The majority next considered the provision listing acceptable forms of ID, similarly concluding that any resulting burden did not justify the district court’s injunction.33×33. Id. Judge Colloton acknowledged that over 69,000 otherwise eligible voters lacked a qualifying ID but emphasized that this still left eighty-eight percent of eligible voters unburdened.34×34. Id. at 678–79. Furthermore, the record did not indicate the number of residents who did not possess either an ID or the documentation necessary to acquire one and who had been unable, with “reasonable effort,” to obtain either, which was “the relevant question.”35×35. Id. at 679 (citing Crawford, 553 U.S. at 198–99 (opinion of Stevens, J.)). Judge Colloton also rebuffed the plaintiffs’ argument that this element of the injunction must be sustained because, per the district court’s findings, the state charged a fee for IDs.36×36. Id. Citing a state statute and the state Department of Transportation’s website, he rejected the district court’s finding and concluded that nondriver IDs could be obtained without charge.37×37. Id. (first citing N.D. Cent. Code § 39-06-03.1(4) (2019); and then citing ID Card Requirements, N.D. Dep’t Transp., https://www.dot.nd.gov/divisions/driverslicense/idrequirements. htm [https://perma.cc/9SEY-NQQF]). The provision thus passed constitutional muster.38×38. See id.
The court further held that the record did not support enjoining the supplemental documents provision.39×39. Id. Although the district court concluded that many voters who lacked a qualifying ID also lacked such documents, rendering “2,305 Native Americans [unable] to vote in 2018,”40×40. Id. Judge Colloton emphasized that there was no record of those individuals’ attempts to acquire documentation and that they “represent[ed] less than 0.5% of all eligible voters in the State.”41×41. Id. at 680; see id. at 679–80. A statewide injunction was therefore overbroad.42×42. Id. at 680 (“The findings thus [did] not establish that the statute place[d] a substantial burden on most North Dakota voters, and a statewide injunction . . . [was] unwarranted.”).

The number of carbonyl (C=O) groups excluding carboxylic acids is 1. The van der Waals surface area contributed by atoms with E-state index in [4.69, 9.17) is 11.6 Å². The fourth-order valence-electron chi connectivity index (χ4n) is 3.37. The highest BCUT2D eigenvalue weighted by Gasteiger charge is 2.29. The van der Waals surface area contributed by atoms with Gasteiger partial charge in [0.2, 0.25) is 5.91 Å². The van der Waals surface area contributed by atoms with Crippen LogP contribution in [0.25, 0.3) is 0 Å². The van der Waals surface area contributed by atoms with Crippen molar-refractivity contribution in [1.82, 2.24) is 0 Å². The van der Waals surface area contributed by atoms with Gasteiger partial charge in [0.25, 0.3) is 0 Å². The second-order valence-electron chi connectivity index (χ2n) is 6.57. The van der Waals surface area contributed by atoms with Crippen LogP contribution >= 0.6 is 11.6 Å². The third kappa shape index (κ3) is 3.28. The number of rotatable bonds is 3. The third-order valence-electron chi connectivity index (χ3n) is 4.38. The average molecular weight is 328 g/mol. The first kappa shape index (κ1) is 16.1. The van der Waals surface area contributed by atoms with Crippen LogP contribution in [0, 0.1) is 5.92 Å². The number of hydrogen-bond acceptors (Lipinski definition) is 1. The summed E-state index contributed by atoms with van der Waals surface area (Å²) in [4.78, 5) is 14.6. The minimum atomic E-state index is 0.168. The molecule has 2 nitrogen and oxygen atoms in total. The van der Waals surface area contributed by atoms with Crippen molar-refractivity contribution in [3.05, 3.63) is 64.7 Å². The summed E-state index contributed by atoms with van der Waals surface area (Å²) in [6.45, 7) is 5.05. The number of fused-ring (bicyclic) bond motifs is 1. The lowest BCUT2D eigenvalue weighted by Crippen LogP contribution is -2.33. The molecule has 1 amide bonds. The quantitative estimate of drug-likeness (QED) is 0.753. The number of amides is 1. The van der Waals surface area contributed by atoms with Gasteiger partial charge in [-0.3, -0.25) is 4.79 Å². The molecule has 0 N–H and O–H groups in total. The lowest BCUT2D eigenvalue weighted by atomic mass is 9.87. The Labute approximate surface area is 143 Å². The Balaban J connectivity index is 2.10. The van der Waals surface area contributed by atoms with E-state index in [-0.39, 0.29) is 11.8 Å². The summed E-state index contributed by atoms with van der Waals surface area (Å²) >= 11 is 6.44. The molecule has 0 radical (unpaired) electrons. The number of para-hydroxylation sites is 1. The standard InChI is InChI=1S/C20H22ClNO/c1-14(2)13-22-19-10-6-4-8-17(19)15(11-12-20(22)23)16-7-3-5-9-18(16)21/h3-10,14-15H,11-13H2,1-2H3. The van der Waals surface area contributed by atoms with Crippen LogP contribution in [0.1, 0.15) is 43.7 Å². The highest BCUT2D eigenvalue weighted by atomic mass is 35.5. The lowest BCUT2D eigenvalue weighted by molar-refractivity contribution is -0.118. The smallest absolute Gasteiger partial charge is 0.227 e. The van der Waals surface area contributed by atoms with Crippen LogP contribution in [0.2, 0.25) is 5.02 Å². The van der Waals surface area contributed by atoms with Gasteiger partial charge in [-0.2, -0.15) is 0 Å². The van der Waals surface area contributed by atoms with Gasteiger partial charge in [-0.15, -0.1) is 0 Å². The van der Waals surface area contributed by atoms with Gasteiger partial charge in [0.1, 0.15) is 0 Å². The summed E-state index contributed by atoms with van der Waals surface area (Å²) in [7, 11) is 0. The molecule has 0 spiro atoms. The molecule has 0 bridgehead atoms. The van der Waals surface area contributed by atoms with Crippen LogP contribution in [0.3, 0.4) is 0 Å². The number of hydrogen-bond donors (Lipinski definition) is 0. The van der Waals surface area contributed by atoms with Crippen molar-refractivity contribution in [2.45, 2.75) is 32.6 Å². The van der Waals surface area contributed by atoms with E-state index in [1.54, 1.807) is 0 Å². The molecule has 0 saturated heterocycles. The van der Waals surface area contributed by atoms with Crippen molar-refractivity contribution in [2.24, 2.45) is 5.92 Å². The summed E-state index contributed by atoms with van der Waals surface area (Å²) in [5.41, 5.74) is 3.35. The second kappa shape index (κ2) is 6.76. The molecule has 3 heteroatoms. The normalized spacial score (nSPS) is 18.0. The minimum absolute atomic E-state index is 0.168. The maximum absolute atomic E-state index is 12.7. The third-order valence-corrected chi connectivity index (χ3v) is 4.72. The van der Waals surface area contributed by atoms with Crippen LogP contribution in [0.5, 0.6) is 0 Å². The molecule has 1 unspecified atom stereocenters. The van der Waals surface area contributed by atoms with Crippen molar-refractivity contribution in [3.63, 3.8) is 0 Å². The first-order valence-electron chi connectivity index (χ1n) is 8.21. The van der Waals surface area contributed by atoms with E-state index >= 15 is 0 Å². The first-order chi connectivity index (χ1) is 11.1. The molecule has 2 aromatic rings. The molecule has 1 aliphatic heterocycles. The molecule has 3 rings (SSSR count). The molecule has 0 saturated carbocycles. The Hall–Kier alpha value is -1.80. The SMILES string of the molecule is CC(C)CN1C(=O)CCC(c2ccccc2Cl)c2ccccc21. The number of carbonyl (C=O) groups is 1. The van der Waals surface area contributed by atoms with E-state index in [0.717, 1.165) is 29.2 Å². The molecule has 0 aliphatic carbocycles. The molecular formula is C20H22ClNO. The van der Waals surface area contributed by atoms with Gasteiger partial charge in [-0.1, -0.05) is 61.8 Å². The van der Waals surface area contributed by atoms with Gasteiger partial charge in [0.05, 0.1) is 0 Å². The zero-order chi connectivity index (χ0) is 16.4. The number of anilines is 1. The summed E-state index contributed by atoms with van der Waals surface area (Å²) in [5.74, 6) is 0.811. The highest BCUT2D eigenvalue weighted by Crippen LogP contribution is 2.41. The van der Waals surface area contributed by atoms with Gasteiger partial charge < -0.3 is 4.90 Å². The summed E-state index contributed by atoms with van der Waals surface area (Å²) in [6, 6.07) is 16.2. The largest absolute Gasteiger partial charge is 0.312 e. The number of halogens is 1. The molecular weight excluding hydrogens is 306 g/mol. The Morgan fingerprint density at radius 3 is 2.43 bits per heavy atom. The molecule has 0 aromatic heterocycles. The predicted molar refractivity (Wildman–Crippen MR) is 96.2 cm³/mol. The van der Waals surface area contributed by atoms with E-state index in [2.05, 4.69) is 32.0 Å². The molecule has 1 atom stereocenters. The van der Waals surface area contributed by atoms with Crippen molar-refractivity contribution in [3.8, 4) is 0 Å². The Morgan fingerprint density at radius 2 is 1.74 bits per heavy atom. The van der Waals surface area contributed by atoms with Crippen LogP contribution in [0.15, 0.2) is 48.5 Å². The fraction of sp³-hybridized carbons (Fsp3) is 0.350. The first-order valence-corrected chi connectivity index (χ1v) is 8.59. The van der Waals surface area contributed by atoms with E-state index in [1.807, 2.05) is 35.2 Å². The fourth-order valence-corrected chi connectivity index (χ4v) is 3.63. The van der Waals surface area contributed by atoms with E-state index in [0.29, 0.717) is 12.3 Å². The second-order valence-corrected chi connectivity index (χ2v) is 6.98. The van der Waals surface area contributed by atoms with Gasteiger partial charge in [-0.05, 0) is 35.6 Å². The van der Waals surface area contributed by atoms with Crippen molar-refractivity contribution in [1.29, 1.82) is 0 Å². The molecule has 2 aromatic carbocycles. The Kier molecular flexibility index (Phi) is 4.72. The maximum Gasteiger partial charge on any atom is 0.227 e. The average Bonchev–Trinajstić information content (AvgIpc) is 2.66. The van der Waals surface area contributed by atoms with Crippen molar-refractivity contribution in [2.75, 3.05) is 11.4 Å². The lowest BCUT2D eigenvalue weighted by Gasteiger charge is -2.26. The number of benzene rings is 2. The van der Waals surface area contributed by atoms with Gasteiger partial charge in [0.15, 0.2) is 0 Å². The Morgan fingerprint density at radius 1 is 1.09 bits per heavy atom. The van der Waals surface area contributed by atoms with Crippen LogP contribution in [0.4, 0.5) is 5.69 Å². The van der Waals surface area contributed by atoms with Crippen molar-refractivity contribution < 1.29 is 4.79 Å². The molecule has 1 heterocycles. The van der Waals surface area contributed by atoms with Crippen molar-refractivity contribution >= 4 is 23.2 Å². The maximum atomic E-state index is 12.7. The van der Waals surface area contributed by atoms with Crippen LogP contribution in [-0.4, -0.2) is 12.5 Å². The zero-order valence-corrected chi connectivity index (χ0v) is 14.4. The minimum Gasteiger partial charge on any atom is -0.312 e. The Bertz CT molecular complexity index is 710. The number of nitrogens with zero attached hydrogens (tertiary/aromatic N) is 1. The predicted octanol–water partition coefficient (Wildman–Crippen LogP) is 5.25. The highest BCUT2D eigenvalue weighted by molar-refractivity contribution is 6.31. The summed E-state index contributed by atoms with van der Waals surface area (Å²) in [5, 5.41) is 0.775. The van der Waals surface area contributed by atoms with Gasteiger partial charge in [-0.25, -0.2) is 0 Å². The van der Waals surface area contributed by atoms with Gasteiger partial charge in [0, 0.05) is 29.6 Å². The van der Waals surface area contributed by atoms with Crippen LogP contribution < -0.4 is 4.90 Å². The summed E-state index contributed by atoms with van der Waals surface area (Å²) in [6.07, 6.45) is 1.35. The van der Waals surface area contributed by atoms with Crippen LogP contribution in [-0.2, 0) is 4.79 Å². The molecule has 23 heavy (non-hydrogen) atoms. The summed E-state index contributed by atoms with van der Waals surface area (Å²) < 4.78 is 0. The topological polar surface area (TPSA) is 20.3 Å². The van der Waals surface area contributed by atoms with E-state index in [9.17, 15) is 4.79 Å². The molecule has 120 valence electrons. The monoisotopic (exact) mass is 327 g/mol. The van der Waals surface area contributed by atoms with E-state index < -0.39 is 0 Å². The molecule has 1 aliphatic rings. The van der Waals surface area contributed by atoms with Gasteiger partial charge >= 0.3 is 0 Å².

In closing,43×43. The court also addressed the portion of the injunction requiring clarification of the set-aside provision, noting that “[t]he plaintiffs did not seek this relief, and they [did] not defend [it] on appeal.” Id. With “no evidence” of confusion, the majority vacated this element as well. Id. the court observed that Crawford potentially left room for narrower, as-applied challenges.44×44. See id. The majority invited such challenges and did not address the plaintiffs’ other claims.45×45. See id. at 681.
Judge Kelly dissented, emphasizing the undisputed evidence of the statute’s disparate impact on Native Americans and the deferential abuse of discretion standard of review.46×46. See id. (Kelly, J., dissenting). While the statute in Crawford survived the Court’s balancing test, Judge Kelly concluded that factual differences between the two statutes — in particular, the IDs’ cost and evidence that acquiring an ID effectively required property ownership — justified a different outcome here.47×47. See id. at 688–89. Unlike in Crawford, the undisputed facts in this case established “ample concrete evidence” of a burden on voters.48×48. Id. at 689; see id. at 689–91. Judge Kelly concluded that the district court did not abuse its discretion,49×49. Id. at 690–91. Judge Kelly also found that the other Dataphase factors weighed in favor of a preliminary injunction. Id. at 691. and termed its remedy “limited,” rather than overbroad.50×50. Id. at 692.